The GDPR will probably kill WHOIS as we know it.
If you tried registering a domain during the last couple of years, most likely you’ve been flooded with hundreds of spam and scam emails about web designers, SEO experts and whatever professional role the web invented. This is just one — maybe the smallest — problem related to the privacy of the WHOIS system. And now, one of the oldest and basic service of the Internet, may be demolished by the new European Regulation on Data Protection.
What is WHOIS?
I expect the reader to already know how web domains work, so I won’t go in details explaining the system; however, it might be useful talking about the WHOIS service. This can be seen as nothing more than the address book of the Internet: every time someone registers a domain (I will limit this post to the generic top level domains, gTLDs, aka .com, .net, .tech etc.), his or her data (also its, but companies are not part of the issue here) are added by the Registrar (the company that sells you the domain) to the WHOIS registry, a worldwide public log of every domain. Everyone can easily consult the registry and find information (name, last name, address, email, telephone number) about any individual who owns a domain, for free, on several websites that offer this lookup service. And here comes the privacy issue, but let’s introduce ICANN first.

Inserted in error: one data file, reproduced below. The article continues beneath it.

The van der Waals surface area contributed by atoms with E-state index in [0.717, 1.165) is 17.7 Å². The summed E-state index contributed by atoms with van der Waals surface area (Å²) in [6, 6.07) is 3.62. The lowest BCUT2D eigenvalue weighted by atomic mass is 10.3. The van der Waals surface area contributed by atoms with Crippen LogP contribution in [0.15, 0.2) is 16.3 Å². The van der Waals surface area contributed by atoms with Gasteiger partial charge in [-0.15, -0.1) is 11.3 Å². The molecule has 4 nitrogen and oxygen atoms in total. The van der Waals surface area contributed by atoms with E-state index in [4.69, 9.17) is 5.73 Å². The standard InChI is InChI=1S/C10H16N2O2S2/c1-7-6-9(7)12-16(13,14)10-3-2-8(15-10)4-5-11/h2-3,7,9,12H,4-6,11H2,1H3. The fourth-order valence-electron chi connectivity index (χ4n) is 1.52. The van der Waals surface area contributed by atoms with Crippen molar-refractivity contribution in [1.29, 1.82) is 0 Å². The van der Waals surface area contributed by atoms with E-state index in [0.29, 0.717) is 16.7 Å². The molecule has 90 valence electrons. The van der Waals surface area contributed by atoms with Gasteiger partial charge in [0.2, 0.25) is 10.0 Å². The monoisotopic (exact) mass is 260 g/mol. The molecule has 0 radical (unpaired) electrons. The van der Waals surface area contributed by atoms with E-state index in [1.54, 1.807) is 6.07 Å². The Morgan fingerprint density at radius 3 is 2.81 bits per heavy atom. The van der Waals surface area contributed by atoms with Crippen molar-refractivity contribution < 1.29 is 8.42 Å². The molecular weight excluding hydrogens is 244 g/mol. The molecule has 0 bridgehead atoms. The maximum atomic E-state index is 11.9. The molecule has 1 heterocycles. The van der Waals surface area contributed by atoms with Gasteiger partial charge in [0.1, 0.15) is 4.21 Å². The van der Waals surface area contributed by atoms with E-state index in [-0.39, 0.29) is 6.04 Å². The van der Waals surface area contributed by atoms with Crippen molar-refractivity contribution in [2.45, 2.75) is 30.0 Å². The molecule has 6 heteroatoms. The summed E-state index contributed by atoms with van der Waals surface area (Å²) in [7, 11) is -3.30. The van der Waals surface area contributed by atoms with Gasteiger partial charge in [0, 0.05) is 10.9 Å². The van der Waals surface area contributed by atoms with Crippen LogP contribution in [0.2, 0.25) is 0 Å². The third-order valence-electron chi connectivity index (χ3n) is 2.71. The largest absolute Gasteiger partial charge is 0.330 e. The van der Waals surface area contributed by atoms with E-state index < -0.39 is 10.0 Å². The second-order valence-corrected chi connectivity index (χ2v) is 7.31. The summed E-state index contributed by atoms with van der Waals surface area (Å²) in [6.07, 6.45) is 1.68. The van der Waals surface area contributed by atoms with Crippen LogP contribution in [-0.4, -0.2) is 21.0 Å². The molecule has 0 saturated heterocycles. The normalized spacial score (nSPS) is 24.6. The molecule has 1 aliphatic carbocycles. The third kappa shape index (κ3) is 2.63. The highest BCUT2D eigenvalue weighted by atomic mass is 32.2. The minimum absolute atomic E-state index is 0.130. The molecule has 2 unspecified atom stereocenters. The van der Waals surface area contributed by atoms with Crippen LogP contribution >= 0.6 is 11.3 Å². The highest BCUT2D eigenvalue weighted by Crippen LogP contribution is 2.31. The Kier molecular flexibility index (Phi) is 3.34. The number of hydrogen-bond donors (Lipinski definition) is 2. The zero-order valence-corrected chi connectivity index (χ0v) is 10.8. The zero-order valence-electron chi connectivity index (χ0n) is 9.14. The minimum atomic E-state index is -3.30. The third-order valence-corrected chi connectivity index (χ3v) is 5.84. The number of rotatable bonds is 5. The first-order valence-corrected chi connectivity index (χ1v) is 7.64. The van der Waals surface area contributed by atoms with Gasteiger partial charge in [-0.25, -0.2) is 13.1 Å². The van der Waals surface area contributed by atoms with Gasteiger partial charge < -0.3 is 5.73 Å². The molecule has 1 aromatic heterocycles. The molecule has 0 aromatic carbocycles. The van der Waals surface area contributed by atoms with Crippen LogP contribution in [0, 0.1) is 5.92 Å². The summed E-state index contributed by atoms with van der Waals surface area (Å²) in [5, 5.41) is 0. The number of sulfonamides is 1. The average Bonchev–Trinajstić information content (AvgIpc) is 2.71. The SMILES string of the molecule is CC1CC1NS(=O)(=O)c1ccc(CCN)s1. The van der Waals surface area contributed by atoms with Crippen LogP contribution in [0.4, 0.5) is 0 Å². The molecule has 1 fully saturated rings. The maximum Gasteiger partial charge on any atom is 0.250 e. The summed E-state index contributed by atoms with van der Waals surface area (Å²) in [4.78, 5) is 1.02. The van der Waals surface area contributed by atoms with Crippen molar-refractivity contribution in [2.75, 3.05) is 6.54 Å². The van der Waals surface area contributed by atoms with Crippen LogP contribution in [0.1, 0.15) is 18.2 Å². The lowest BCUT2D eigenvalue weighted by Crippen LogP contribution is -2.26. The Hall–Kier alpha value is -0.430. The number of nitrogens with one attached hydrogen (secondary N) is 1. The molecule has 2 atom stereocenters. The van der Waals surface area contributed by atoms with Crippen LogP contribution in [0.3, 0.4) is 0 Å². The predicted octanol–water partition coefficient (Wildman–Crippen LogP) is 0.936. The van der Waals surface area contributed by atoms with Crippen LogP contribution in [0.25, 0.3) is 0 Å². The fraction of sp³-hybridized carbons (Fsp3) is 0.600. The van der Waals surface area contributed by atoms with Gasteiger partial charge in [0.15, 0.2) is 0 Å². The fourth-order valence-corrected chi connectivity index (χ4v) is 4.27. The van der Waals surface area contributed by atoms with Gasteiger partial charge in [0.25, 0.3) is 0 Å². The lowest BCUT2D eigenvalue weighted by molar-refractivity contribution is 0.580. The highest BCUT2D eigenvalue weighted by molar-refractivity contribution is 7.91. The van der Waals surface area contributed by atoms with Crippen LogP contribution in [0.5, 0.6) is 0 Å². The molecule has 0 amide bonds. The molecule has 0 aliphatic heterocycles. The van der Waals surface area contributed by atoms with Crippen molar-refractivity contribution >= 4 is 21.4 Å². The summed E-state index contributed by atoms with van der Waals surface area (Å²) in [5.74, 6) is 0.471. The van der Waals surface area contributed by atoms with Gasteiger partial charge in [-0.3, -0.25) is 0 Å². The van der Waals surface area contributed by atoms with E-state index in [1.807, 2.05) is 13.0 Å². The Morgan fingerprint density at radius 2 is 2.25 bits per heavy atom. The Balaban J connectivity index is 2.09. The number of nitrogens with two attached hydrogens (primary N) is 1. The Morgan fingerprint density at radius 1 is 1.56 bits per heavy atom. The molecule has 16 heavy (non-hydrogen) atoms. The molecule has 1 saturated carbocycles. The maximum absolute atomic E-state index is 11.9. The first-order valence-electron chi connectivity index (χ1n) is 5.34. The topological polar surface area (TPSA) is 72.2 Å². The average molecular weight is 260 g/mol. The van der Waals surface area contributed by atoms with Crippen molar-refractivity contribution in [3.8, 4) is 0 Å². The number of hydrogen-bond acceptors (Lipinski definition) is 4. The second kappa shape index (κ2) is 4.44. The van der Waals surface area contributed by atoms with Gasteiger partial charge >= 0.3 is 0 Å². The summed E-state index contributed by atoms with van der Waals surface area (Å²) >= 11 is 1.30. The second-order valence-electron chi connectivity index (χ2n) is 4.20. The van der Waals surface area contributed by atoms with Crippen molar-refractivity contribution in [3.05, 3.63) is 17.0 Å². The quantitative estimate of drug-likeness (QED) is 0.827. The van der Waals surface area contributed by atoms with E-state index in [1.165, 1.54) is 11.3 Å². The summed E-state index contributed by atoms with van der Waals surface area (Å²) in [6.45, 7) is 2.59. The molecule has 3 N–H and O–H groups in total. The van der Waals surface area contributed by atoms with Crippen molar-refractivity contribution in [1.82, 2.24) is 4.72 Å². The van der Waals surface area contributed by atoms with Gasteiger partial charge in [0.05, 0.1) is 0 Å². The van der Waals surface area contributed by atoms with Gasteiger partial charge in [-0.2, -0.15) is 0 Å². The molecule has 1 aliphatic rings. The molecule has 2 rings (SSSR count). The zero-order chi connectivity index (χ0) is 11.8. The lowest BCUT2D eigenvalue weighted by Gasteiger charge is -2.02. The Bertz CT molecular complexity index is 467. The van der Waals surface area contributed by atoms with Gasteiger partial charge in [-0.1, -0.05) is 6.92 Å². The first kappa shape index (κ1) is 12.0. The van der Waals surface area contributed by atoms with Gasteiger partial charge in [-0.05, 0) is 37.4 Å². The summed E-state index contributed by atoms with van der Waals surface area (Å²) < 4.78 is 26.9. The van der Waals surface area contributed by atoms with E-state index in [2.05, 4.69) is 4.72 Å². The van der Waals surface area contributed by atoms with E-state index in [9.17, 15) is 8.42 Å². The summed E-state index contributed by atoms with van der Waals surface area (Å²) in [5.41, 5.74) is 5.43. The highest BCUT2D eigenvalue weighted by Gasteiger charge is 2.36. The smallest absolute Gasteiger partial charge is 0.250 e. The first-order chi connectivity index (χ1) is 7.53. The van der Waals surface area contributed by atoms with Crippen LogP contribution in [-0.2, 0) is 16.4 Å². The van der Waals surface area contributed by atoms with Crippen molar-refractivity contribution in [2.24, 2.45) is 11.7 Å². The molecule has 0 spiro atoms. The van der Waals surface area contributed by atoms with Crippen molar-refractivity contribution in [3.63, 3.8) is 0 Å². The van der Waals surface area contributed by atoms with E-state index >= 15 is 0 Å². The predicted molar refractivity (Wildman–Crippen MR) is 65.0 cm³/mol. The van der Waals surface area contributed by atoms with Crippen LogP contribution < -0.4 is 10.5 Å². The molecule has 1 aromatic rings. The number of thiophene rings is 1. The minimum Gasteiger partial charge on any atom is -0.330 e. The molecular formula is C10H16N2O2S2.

ICANN and 2013 RAA
The ICANN (Internet Corporation for Assigned Names and Number) is the organisation that manages everything fundamental about the Internet: DNS and domains are the main things completely managed by this multistakeholder institution that, until 2017, had been more or less dependent from the U.S. Department of Commerce — you can read more about the story here. What is important to know is that ICANN stipulates agreements with other companies and organisations that provide end users with domain-selling services. This is done with the Registrar Accreditation Agreement, updated in 2013 (2013 RAA), a contract which obliges all registrars to validate customers’ data and add them to the WHOIS registry. Any failure will constitute a breach of contract, as stated in the 3.2.1 clause of the 2013 RAA
3.2.1 As part of its registration of Registered Names in a gTLD, Registrar shall submit to, or shall place in the Registry Database operated by, the Registry Operator for the gTLD the following data elements: …
The same agreement takes into account privacy and mandate the Registrar to provide the customer with a proper notice, obliging the former to request consent for this data processing:
220.127.116.11 The Registered Name Holder shall consent to the data processing referred to in Subsection 18.104.22.168.
This is, in my opinion, an unfortunate choice by who wrote the agreement because now, with the new European General Data Protection Regulation (GDPR), consent is not an easy beast to face — and, contrary to everything is in place now, it should be the last resort as legal ground for processing.
GDPR and consent
If you’re reading this post, it is likely that you have a background on privacy and data protection. However, in a really simple way, GDPR sets 6 different legal grounds on which data processing could be lawfully based: